to fire over his head and scare
htm away. But he came seeking
The two then walked down the
steps of their home, stepping
aside to avoid Knobbe's body, and
were taken to the police station.
Knobbe had been shot once
through the head.
This afternoon, the two said.
Knobbe came to their home, and
in a scuffle, the man seized Mrs.
Harmon's dress, tearing it.
Harmon ra ninto the house and
emerged with the gun, firing as
Knobbe came rushing toward him.
he said. .
ASTORIA, Ore., July 19 (AP)
-Theodore Bauzaias, 52. an em
ploye of the Buster Logging camp
at Kerry,, Ore., was killed yester
day when he fell from a speeder
on the logging railroad while It
was crossing a high trestle.
Late Sports
Just tor the sake ot variety, Joe
de Maggio, Seal phenomenon hit
to all fields tonight as he ran his
string of consecutive games hit
ting to 65 with three solid sin
gles In five times up; The Solons
won the game however, 12 to ft.
PORTLAND. Ore., July, If
(AP) Wong Buck Cheung, Chi
cago Chinese, defeated Scotty
Dawson ot Monroe. La., two falls
out of three la the main event of
tonight's wrestling program here.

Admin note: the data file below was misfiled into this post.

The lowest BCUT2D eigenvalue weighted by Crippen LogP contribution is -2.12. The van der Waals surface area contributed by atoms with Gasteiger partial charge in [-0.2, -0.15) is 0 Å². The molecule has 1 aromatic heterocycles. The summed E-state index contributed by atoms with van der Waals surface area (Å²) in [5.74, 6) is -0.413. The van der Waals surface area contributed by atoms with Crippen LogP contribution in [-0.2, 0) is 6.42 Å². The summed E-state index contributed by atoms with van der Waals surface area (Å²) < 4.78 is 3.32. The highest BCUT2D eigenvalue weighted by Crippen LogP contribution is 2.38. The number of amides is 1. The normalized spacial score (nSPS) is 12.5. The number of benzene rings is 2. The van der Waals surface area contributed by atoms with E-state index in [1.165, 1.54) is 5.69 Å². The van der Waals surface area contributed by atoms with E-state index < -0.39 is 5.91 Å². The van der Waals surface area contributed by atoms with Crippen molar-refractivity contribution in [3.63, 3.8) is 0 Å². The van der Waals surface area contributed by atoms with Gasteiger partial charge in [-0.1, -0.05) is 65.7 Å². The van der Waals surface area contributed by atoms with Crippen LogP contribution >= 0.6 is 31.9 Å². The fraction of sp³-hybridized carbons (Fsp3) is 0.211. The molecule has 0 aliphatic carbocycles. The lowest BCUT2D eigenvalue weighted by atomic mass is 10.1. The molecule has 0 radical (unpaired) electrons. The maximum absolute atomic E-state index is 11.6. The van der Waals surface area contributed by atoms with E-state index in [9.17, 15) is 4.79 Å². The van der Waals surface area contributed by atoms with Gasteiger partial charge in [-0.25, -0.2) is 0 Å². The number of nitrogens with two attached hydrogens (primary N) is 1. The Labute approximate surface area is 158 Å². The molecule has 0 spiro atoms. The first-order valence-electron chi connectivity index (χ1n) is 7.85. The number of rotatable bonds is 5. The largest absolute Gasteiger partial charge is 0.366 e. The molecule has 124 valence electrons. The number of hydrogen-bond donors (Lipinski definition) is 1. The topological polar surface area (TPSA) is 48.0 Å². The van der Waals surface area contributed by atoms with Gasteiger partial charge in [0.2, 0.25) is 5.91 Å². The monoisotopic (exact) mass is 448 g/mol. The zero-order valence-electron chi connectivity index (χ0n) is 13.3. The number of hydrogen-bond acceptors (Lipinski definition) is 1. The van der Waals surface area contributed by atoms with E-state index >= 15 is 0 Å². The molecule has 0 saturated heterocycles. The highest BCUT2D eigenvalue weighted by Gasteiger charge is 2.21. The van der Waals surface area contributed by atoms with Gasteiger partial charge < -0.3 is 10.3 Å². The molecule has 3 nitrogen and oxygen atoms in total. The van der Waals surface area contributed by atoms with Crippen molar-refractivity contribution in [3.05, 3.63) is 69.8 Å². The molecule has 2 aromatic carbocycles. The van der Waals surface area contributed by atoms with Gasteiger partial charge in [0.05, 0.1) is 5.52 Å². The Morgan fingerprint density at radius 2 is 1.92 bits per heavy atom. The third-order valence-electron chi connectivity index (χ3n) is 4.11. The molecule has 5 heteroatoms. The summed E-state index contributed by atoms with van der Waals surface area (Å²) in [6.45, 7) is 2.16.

Cheung weighed 112, four pounds
more than Dawson.
- Okl Shikina, 210, Japan, won
the seml-windup from Al Kara
sick, 192, Portland, taking on
Henry Jones, 141, Provo, Utah
defeated Swede Lawson, 181, Ste
venson. Tex. , - 1 r
: Reggie ; Russell, , 147, , Camas,
Wash.,, won the three-round open-
er from Jess McCann, 143, Port
land. - - t - u
Hopes Slight
For Wa Hong
Latest Word
Wa Hong. Salem's -white"
Chinese, still clung to a feeble
thread of life early today as he
lay In pain at Deaconess hospital.
He put In a bad day Wednesday,
nurses said, his condition growing
worse and leading to the expecta
tion that he would not pull
through to resume operation ot his
noodle house.
Many friends of the 85-year old
Chinese, 62 of whose years have
been spent In Salem, were hon
oris r him in remarks to n an-
other - T1011 w" "J1 wn,te
man nnaer ine sain, iua some.
Others pointed to Hong's many
acts of kindness - toward needy
folk. -
District Attorney William H.
Trindle last night was awaiting
the outcome of Hong's injuries be
fore prosecuting Everett Battles,
who was arrested Tuesday, charg
ed with being the hit-run driver
whose car struek Hong down last
Saturday. Trindle declined to